Browse the videos at Ted Talks and Khan Academy
Think about how they might address an information seeker's needs.

Popular Video Sharing Services

Streaming video has become one of the most popular uses of the Internet. You're probably most familiar with services such as YouTube which is also owned by Google. Many organizations are using services such as YouTube to host their content. It's easy to get lost in the endless video clips available.

An overlooked aspect of YouTube is the many high quality educational and government channels. Look for YouTube channels that are focused on your area of interest:

Programming is also available for children such as Storyline Online: YouTube Channel. Famous actors read picture books aloud. Below are a few geared to children and teens:

Check out a few YouTube channels focusing on historical footage:

The WatchKnowLearn website does a great job of organizing YouTube videos by subject area.

YouTube is filtered in some school libraries, but there are alternatives that provide content such as SchoolTube and TeacherTube. In addition, many schools have worked with YouTube to provide limited offerings for students.

Keep in mind that there are also many other video sharing sites such as Vimeo. Increasingly, services such as Hulu are streaming entire broadcasts of popular programs. You can also watch many episodes of television programs at the network websites.

try itTry It!
Explore 100 Incredibly Useful YouTube Channels for Teachers. Also, check out 47 Alternatives to Using YouTube in the Classroom. Get an account at youtube and subscribe to some channels.

The WatchKnowLearn website does a great job of organizing YouTube videos by subject area.

try itTry It!
Go to Wikipedia for a comparison of video services.
Explore alternatives to YouTube for video sharing.

Television Programming

Could you watch the Weather Channel or Food Network all day? Are you a fan of Gilligan's Island or CSI  returns? Maybe you're involved with longtime favorites like Doctor Who. Through sporting events, soaps, sitcoms, reality shows and dramas, you can experience people, places, cultures, and ideas from around the world.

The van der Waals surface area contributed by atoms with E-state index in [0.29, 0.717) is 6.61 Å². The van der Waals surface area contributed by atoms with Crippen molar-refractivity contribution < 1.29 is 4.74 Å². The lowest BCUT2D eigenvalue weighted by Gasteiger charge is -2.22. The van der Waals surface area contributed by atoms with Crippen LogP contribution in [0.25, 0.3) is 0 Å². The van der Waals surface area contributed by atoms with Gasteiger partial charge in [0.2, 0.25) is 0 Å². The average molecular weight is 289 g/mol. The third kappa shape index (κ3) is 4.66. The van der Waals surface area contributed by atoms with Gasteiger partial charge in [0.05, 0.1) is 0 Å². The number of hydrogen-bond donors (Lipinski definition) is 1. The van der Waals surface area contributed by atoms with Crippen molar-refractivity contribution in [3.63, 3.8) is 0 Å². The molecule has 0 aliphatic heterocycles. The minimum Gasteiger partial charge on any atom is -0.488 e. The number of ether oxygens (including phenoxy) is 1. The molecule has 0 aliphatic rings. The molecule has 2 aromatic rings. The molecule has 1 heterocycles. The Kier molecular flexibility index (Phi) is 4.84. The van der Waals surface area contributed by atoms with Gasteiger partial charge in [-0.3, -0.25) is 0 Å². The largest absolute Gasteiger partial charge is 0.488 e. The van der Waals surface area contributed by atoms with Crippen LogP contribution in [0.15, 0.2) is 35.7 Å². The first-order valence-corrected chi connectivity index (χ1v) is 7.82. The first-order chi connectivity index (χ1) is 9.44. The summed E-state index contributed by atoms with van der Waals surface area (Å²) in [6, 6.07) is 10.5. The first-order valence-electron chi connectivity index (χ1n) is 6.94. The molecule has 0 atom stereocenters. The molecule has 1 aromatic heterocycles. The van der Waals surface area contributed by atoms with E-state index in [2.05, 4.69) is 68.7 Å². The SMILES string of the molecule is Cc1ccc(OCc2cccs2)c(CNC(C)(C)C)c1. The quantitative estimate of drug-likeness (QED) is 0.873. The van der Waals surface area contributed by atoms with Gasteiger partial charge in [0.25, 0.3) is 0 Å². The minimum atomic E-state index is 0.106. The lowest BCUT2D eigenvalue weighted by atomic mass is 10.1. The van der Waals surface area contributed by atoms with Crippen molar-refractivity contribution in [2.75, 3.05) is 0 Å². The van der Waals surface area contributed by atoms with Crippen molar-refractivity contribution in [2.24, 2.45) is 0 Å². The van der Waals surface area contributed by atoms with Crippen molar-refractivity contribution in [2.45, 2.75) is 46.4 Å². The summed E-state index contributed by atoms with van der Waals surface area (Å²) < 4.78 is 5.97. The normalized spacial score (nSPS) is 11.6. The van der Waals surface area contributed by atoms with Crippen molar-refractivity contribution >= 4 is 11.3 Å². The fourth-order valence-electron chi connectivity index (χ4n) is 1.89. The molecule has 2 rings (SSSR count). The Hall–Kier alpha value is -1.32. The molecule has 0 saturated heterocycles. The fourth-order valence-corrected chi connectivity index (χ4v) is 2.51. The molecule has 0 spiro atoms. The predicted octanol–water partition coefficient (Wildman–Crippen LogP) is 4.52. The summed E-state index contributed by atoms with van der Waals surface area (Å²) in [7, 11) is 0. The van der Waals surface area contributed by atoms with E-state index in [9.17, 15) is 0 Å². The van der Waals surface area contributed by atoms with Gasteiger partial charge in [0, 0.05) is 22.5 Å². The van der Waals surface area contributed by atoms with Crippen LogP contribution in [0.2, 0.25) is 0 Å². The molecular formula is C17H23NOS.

There are two ways for people to experience television programming. First, they can watch the scheduled shows presented through broadcast, cable, satellite, or webcast. Second, they can enjoy video recordings that can be purchased on DVD, downloaded or streaming through online services, or recorded through digital video recorders (DVRs).

Increasingly television shows are accessed through open source, on-demand, and subscription services.

Television Programming

Dozens of producers develop hundreds of programs each year. Some programs are watched millions of times, while others gather dust on the shelf. Like the film industry, there are a wide range of television genres including dramas (science fiction, fantasy, horror, cops), reality shows, action, soap operas, game shows, sports, sitcoms, animated, music programs, music videos, children's, news, weather, documentaries, instructional, educational, talk shows, variety, religion, infomercial, miniseries, reality, and more.

Video Recordings

Entertainment Series. Past and present popular television series are now available on digital video including classics and current programs. Series are popular in libraries. People like to hold television marathon parties or spend a rainy weekend with a series. In some cases, people prefer the video format over broadcast television because they are commercial free. They can also be viewed all at once rather than stringing it out over days or weeks.

Specialty Shows. People like to purchase television programs that aren't available in all areas. For example, some people don't get HBO. Programs like epic miniseries From Earth to the Moon and Tuskegee Airmen are examples. The program's website often contains additional information and resources beyond the video. Public television and particularly Ken Burns are know for great documentaries such as The National Parks: America's Best Idea.

Many libraries purchase these types of programs for people who don't subscribe to specialized television services, don't want to record them for later viewing, or simply missed the programs when they were aired.

Television Websites

Television websites are useful in identifying programming and availability.

Television Advertisements

Live, Real-Time, or Archived?

smallAnnette's Reflection
Live programming is particularly popular during special events.

I remember watching the NASA channel for the Mars landing.

CSPAN is a great way to access live government programs.

Many websites advertise "live streaming" or "real-time webcasts". What do these terms mean?

Webcast refers to all kinds of programming played over the Internet. For instance, the Library of Congress Webcasts page contains links to a wide range of live and recorded programming.

Streaming refers to the technical process of sending audio and video through the Internet. The audio and/or video play more quickly than traditional downloading

The word "live" can lead to confusion. Some people call streaming media "live" because it plays almost immediately rather than waiting for a download. Although it's accurate to say that you're listening to the webcast "live" as it is being downloaded, it's often not actually a "live webcast".